With profuse expressions of thanks, I made my way back to the Isuzu and headed home. After parking under the palapa, I made a detour to the pool pump house and retrieved a spray bottle of silicone lubricant for 'O'-rings. I dosed each of the cartridge's 'O'-rings and then put the newly acquired used cartridges in my small parts storage bin, and then hot-footed it upstairs to begin reassembly of the two faucets.

Dianna made sure that all the parts for the faucets were clean as she handed them to me. I began to reassemble everything. Soon, I made my way down stairs to turn the water back on so we could see if the faucet rebuild was water-tight or not.

Immediately, Dianna hollered that she couldn't turn the water off. Right away, I knew what the problem was. We had talked about positioning of the cartridge in relation to the outfall port of the faucet. I knew it simply was a matter of turning the cartridges 180-degrees and all would be fine. After doing all that once again and getting the water back on, I heard her shout "That's perfect!"
Here's the Finished Faucets
So, as usual, a little one-hour project becomes a day-long career. Ah, well, It really was fun. Everything works and I have a couple of spare cartridges for the future.

4 comments:

  1. Very impressive! We are watching and learning. But no fears, we will plenty of our very own "learning experiences"! Really, it is very helpful to have you post these particular adventures in paradise. cheers!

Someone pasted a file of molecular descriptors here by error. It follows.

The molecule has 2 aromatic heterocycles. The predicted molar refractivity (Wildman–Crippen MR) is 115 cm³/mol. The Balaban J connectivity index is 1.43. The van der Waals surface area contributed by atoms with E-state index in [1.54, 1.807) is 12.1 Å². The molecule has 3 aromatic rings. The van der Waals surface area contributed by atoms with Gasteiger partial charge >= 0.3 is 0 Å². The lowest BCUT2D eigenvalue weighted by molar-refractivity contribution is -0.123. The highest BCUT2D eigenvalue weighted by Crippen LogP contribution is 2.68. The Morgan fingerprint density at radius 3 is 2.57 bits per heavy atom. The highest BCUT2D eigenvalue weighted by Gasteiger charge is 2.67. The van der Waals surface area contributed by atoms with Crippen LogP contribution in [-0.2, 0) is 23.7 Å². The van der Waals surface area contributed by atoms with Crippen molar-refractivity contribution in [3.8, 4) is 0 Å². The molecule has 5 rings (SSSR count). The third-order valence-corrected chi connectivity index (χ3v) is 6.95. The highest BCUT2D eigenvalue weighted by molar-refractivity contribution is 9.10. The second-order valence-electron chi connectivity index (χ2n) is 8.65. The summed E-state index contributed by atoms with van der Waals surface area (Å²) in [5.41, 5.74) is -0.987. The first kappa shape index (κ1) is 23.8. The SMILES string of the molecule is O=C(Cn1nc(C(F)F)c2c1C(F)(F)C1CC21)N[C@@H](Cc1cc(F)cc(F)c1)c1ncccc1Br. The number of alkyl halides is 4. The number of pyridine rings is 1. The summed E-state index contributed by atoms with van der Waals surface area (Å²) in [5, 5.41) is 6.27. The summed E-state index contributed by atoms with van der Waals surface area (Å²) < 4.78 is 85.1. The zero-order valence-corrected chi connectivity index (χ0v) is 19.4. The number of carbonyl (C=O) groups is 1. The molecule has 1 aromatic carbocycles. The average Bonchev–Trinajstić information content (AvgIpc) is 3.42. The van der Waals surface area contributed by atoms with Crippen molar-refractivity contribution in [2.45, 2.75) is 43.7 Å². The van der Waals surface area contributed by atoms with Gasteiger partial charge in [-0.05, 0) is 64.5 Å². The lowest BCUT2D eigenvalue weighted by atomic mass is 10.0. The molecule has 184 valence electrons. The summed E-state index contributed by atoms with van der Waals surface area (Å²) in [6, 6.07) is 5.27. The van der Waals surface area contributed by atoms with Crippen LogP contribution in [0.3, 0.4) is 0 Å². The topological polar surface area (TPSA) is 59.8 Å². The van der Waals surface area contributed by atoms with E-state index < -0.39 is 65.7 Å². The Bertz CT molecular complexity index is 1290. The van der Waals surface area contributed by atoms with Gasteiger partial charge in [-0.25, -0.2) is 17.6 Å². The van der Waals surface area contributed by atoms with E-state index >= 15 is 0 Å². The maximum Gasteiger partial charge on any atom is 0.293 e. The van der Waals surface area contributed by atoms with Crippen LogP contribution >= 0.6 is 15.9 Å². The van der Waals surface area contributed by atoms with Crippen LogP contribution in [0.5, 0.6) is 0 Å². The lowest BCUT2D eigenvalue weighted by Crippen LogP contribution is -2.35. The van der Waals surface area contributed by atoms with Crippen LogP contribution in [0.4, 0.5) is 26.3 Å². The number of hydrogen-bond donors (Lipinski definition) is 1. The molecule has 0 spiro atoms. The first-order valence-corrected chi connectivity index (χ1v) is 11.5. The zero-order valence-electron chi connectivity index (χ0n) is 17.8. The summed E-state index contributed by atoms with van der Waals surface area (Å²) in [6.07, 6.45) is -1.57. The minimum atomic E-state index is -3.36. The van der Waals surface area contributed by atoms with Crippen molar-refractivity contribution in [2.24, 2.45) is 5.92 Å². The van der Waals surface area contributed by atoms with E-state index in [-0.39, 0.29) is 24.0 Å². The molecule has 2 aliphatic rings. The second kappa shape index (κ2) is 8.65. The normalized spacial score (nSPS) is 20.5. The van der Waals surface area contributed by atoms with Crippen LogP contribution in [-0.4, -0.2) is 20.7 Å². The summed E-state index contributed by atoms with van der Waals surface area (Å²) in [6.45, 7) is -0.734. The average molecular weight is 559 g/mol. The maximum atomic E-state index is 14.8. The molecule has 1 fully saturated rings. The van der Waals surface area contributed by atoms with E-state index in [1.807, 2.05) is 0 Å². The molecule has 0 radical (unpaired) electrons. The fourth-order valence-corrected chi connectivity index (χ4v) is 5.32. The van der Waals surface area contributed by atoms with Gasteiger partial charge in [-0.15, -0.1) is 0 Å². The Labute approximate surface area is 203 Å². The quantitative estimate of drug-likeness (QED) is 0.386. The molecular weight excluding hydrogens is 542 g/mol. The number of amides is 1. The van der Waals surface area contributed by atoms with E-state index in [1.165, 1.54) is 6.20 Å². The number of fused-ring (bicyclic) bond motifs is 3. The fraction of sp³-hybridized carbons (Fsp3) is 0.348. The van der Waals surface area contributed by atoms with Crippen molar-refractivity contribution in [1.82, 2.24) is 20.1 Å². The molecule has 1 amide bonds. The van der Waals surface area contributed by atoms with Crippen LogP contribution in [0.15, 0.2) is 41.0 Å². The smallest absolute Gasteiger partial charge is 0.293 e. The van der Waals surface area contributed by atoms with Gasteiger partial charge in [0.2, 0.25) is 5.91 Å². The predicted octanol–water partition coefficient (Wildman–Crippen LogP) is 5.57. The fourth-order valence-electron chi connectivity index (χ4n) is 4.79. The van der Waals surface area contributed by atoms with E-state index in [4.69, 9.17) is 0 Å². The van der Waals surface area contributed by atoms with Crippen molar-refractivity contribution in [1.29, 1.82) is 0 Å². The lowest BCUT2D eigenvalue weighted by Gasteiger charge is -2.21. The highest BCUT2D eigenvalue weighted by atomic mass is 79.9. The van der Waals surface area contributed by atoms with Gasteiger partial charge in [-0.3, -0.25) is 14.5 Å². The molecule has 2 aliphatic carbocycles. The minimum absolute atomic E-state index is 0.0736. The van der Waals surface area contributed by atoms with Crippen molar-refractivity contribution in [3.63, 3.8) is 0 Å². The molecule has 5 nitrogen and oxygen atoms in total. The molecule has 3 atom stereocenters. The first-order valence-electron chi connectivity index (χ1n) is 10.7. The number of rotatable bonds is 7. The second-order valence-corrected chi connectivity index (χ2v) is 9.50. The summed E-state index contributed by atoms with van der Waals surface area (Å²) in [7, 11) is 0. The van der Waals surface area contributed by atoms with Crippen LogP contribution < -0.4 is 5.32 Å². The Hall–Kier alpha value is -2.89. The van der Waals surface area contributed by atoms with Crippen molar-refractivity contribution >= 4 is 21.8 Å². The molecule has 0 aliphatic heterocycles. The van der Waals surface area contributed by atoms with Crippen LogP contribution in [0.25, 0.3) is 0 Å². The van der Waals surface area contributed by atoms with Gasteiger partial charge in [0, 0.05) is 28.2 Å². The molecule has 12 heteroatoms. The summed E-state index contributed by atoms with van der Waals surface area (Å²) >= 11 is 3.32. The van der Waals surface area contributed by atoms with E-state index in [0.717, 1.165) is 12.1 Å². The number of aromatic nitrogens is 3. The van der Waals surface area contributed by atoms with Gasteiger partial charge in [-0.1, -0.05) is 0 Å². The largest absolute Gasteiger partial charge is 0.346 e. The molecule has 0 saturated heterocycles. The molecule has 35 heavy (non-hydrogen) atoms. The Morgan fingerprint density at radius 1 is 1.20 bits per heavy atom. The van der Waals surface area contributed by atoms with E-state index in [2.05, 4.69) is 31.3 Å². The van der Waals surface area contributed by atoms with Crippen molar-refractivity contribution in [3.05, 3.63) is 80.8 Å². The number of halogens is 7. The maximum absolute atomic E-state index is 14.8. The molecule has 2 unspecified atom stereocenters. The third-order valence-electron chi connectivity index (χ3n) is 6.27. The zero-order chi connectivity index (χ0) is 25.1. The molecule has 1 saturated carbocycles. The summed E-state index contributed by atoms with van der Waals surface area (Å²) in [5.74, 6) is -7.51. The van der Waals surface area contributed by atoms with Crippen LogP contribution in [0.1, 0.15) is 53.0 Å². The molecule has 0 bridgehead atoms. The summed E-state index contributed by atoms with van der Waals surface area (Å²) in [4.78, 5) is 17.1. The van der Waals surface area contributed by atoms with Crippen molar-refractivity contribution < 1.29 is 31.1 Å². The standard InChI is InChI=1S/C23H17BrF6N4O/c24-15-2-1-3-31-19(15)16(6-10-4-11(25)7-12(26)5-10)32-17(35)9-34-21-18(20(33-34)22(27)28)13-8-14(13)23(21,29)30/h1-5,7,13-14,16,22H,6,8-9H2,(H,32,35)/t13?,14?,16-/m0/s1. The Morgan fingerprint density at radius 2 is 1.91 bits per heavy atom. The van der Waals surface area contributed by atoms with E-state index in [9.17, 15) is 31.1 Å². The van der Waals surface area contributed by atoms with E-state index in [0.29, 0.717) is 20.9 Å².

ReplyDelete
  2. Hi Wilma,

    Thanks again for the nice comment.

    You know, I didn't come down here already knowing how to do a whole passel of trade-craft. Oh sure, we had done some remodeling over the years, and I had read and re-read and re-re-read the Time-Life Home Repair series of books, but that's about it. My working life involved being a desk-jockey for the most part.

    But, it seems once you get down here, learning to do and actually doing more things than you even knew you could do just seems to be so much a part of life that you don't even cringe at the thought of taking on some new project that involves skills you've never tried before.

    For sure, the Intertubes have taken the place of my home repair books - being able to watch some guy on YouTube do the project you're contemplating can be a huge confidence booster.

    Cheers,
    Dave

    ReplyDelete
  3. So Congrats on solving yet another "simple" problem! Chipping tile in a perfect circle is a skill I have yet to acquire. I can't believe that you were able to find exact cartridge replacements, be they used, at Villa's. And at the right price.

    Since you rebuilt the existing valves, what was the cause/solution to the cold water one being so stiff? Just some silicon on the o-ring?

    Well done.
    David

    ReplyDelete
  4. Hi David,
    I'm not sure how much skill was involved. A steady hand and lots of luck were both involved.

    As to the cause, we're still not totally sure. There was a ton of white stuff inside the metal tube. We're not sure if it was calcium or maybe Thinset or something similar that worked it's way in there.

    We cleaned up all the fittings and lubed the 'O' rings with silicone. It operates a lot better now but is still not as smooth as the hot water one.

    I'm not sure that we actually solved the mystery or what? I hate mysteries that end with no clear solution.

    Cheers,
    Dave

    ReplyDelete

We want to get your thoughts about our posts, and what you would like to see here.

Unfortunately, adding an image to your comment can't be done directly. The only way you can do it is to include the URL of the image from a hosing server, which means that first, you must upload your image to Flickr, Dropbox, or some other image hosting server.
Not very good, but that's all that is available right now.


To post a YouTube video, simply enter the video URL in the comment box. It will appear in the comment box ready to play.